These days, nobody is really a “perfect” expert on anything. Everything in this day and age moves so fast, changes constantly… by the time you think you have gained a good amount of expertise, things have moved on and you have a lot to learn again.
I knew that, but I got reminded of it over this past weekend. It was all about WordPress. I thought that I knew most of what WordPress was all about, but twice over the weekend, I found out something that I thought I knew was not correct.
The first incident was that I have a new writer coming soon on one of my sites. It is a close friend who used to write on the site, but he quit a few years back. It was nothing negative, not a fight or an argument, he just moved on because he didn’t really have the necessary time to write on my site. Over the years, I had wanted to ask him to come back, but I did not, because he was a friend and I did not want to pressure him to return. I figured that if he wanted to come back and write on the site again, he knew that he was welcome.
Well, late last week, my friend told me that he had an idea and it involved him returning to write on my site. I was quite happy, and welcomed him to make his return. A couple of days after we agreed on everything, he wrote to me and asked me if I had disabled “XMLRPC”.
OK, Bob, but I’m in the dark. What is XMLRPC?
Glad you asked! XMLRPC is a feature in WordPress (and other software) that allows different things. For WordPress, XMLRPC allows for publishing on WordPress using other types of software, like, for instance Microsoft Live Writer, or other non-WordPress software.
In the past, you had to go into the Settings menu on WordPress to enable XMLRPC if you wanted to publish using other software. My friend tried publishing with Microsoft Live Writer (I presume, he didn’t outright tell me that, but I know he likes the software, so I am guessing that is what happened), and it did not work. He wrote and asked me to enable XMLRPC so that he could publish without using WordPress. I had no problem with that, so I went to go enable it, and could not find the setting for it. Hmm… strange, I had seen it many times in the past, but could not find it now! I did some searching on the web to see what I could find out, and I learned that since WordPress 3.5, XMLRPC is enabled by default, and cannot be disabled using the core software. I believe that there are plugins that will allow you to disable it, although I don’t think it would be necessary to do so.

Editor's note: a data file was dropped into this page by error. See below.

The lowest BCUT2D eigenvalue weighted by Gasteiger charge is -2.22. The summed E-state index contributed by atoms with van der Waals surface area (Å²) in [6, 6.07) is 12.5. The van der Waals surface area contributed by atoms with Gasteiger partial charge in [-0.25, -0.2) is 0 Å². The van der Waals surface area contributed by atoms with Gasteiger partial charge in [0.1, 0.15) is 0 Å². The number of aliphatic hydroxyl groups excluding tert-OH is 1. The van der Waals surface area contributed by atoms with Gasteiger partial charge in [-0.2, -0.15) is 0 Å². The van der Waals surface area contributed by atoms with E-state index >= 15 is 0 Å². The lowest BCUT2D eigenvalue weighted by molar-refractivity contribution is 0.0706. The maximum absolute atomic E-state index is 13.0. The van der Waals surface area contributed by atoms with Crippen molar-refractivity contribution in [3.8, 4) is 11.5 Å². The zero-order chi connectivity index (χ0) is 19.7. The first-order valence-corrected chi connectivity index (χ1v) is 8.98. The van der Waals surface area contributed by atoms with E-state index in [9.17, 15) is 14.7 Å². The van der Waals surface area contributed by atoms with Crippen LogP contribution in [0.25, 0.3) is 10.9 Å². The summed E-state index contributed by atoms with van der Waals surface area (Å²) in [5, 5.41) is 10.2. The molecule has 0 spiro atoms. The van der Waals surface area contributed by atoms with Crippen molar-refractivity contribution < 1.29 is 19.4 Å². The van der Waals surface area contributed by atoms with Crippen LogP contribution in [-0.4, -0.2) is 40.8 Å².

The thing is, this is a fairly big change in WordPress and it happened two versions ago, and I knew nothing about it.
Then, on Sunday, another thing happened. I was moving one of my bigger blogs to a different server, and I needed to do something with my “blogroll” or “links manager”. I searched and searched and found that there was no links manager in my new WordPress setup! After a few minutes of being baffled, I did some web searching and found that again, Links Manager had been disabled from the core WordPress setup since version 3.5. I was kind of shocked at this, because I consider blogroll to be an integral part of WordPress.
As it turns out, if you are using blogroll, or Links Manager, when you update WordPress to a new version, the Links Manager feature is carried forward for you. If you do a new installation of WordPress after version 3.5, though, there is no links manager!
Quickly, I found that there is a plugin that will allow you to bring the Links Manager back to your WordPress setup, which I did.
It all goes to show, though, even when you think you really know a piece of software, something like this will pop up and put you in your place!
You learn something new everyday!